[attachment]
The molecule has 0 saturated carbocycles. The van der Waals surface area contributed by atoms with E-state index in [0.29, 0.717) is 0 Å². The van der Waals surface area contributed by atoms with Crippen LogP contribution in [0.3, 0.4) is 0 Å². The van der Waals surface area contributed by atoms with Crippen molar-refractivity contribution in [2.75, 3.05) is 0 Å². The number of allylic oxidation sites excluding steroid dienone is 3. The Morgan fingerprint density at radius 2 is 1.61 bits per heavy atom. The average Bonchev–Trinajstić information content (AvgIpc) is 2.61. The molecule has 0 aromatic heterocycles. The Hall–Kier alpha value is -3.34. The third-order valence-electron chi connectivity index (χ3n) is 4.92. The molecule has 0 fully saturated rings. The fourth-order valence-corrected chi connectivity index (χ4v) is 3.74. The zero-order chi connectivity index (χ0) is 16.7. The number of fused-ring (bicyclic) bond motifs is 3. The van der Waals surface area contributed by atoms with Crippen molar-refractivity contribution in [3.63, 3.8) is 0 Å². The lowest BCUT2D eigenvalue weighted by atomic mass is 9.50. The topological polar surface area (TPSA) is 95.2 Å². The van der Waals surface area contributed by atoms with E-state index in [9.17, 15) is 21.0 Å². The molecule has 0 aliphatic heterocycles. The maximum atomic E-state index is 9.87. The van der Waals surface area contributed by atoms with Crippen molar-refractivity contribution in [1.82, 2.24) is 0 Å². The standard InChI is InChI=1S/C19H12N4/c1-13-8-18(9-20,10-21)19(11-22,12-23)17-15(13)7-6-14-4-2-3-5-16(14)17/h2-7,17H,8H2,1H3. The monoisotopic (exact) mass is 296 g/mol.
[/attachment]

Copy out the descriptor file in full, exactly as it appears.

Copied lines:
The molecule has 0 saturated carbocycles. The van der Waals surface area contributed by atoms with E-state index in [0.29, 0.717) is 0 Å². The van der Waals surface area contributed by atoms with Crippen LogP contribution in [0.3, 0.4) is 0 Å². The van der Waals surface area contributed by atoms with Crippen molar-refractivity contribution in [2.75, 3.05) is 0 Å². The number of allylic oxidation sites excluding steroid dienone is 3. The Morgan fingerprint density at radius 2 is 1.61 bits per heavy atom. The average Bonchev–Trinajstić information content (AvgIpc) is 2.61. The molecule has 0 aromatic heterocycles. The Hall–Kier alpha value is -3.34. The third-order valence-electron chi connectivity index (χ3n) is 4.92. The molecule has 0 fully saturated rings. The fourth-order valence-corrected chi connectivity index (χ4v) is 3.74. The zero-order chi connectivity index (χ0) is 16.7. The number of fused-ring (bicyclic) bond motifs is 3. The van der Waals surface area contributed by atoms with Crippen molar-refractivity contribution in [3.63, 3.8) is 0 Å². The lowest BCUT2D eigenvalue weighted by atomic mass is 9.50. The topological polar surface area (TPSA) is 95.2 Å². The van der Waals surface area contributed by atoms with E-state index in [9.17, 15) is 21.0 Å². The molecule has 0 aliphatic heterocycles. The maximum atomic E-state index is 9.87. The van der Waals surface area contributed by atoms with Crippen molar-refractivity contribution in [1.82, 2.24) is 0 Å². The standard InChI is InChI=1S/C19H12N4/c1-13-8-18(9-20,10-21)19(11-22,12-23)17-15(13)7-6-14-4-2-3-5-16(14)17/h2-7,17H,8H2,1H3. The monoisotopic (exact) mass is 296 g/mol.